Nav: Home

Findings in humans provide encouraging foundation for upcoming AIDS vaccine clinical trial

March 24, 2016

LA JOLLA, CA, March 24, 2016--Some people infected with HIV naturally produce antibodies that effectively neutralize many strains of the rapidly mutating virus, and scientists are working to develop a vaccine capable of inducing such "broadly neutralizing" antibodies that can prevent HIV infection.

An emerging vaccine strategy involves immunizing people with a series of different engineered HIV proteins as immunogens to teach the immune system to produce broadly neutralizing antibodies against HIV. This strategy depends on the ability of the first immunogen to bind and activate special cells, known as broadly neutralizing antibody precursor B cells, which have the potential to develop into broadly neutralizing antibody-producing B cells.

A research team has now found that the right precursor ("germline") cells for one kind of HIV broadly neutralizing antibody are present in most people, and has described the design of an HIV vaccine germline-targeting immunogen capable of binding those B cells. The findings by scientists from The Scripps Research Institute (TSRI), the International AIDS Vaccine Initiative (IAVI) and the La Jolla Institute for Allergy and Immunology were published in Science on March 25.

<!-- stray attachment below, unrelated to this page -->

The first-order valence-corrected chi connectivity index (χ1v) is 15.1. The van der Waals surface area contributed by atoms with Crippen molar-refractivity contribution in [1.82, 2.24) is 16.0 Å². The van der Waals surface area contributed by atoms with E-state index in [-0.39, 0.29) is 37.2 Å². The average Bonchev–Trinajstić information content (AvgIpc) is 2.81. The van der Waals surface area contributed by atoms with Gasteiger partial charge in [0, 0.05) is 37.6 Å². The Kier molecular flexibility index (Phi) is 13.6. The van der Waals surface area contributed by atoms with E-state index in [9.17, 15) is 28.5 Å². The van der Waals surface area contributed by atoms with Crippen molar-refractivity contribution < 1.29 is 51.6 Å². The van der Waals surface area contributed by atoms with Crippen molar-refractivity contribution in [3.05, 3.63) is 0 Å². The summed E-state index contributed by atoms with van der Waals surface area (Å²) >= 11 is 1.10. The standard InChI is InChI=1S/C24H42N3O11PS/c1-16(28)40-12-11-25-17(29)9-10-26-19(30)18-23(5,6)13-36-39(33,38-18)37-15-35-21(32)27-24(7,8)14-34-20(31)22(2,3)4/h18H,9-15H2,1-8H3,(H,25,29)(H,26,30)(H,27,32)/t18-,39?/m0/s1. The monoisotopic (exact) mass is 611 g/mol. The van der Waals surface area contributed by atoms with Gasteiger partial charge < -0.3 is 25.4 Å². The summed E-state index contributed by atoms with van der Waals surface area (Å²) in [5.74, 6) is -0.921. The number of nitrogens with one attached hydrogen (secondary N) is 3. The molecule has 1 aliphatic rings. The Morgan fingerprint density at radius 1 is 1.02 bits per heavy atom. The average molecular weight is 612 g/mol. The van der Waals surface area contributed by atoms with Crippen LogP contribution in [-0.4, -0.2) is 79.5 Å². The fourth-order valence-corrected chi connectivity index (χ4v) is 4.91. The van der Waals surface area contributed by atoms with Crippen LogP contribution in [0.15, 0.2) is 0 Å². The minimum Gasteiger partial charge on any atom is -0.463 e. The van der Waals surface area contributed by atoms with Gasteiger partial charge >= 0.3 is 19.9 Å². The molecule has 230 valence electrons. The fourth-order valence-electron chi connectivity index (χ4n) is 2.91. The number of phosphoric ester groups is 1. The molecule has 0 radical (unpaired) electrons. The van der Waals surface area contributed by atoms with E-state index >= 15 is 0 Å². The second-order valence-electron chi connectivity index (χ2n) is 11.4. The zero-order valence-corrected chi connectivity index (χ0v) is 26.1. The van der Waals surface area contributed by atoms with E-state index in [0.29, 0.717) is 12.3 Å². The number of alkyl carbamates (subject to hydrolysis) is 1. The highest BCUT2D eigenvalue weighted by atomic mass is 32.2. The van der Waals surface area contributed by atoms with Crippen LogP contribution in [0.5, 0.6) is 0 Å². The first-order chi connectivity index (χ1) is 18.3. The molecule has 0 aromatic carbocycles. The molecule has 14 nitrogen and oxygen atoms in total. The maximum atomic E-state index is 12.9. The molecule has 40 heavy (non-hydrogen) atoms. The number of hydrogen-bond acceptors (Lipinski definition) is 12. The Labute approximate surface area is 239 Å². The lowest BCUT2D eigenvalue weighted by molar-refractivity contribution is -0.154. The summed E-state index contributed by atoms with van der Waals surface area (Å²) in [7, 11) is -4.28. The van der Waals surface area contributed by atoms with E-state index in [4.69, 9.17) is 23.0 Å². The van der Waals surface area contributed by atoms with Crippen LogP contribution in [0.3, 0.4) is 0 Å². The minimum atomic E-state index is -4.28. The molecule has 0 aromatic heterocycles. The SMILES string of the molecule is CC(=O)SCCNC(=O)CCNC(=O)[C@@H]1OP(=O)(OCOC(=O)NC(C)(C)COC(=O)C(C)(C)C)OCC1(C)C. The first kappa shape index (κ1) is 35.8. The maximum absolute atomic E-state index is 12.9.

"We found that almost everybody has these broadly neutralizing antibody precursors, and that a precisely engineered protein can bind to these cells that have potential to develop into HIV broadly neutralizing antibody-producing cells, even in the presence of competition from other immune cells," said the study's lead author, William Schief, TSRI professor and director, Vaccine Design of the IAVI Neutralizing Antibody Center at TSRI, in whose lab the engineered HIV vaccine protein was developed.

The body's immune system contains a large pool of different precursor B cells so it can respond to a wide variety of pathogens. But that also means that precursor B cells able to recognize a specific feature on a virus surface are exceedingly rare within the total pool of B cells.

"The challenge for vaccine developers is to determine if an immunogen can present a particular viral surface in a way that distinct B cells can be activated, proliferate and be useful," said study co-author Shane Crotty, professor at the La Jolla Institute. "Using a new technique, we were able to show--well in advance of clinical trials--that most humans actually have the right B cells that will bind to this vaccine candidate. It is remarkable that protein design can be so specific as to 'find' one in a million cells, demonstrating the feasibility of this new vaccine strategy."

The work offers encouraging insights for a planned Phase 1 clinical trial to test a nanoparticle version of the engineered HIV vaccine protein, the "eOD-GT8 60mer." "The goal of the clinical study will be to test safety and the ability of this engineered protein to elicit the desired immune response in humans that would look like the start of broadly neutralizing antibody development," Schief said. "Data from this new study was also important for designing the clinical trial, including the size and the methods of analysis."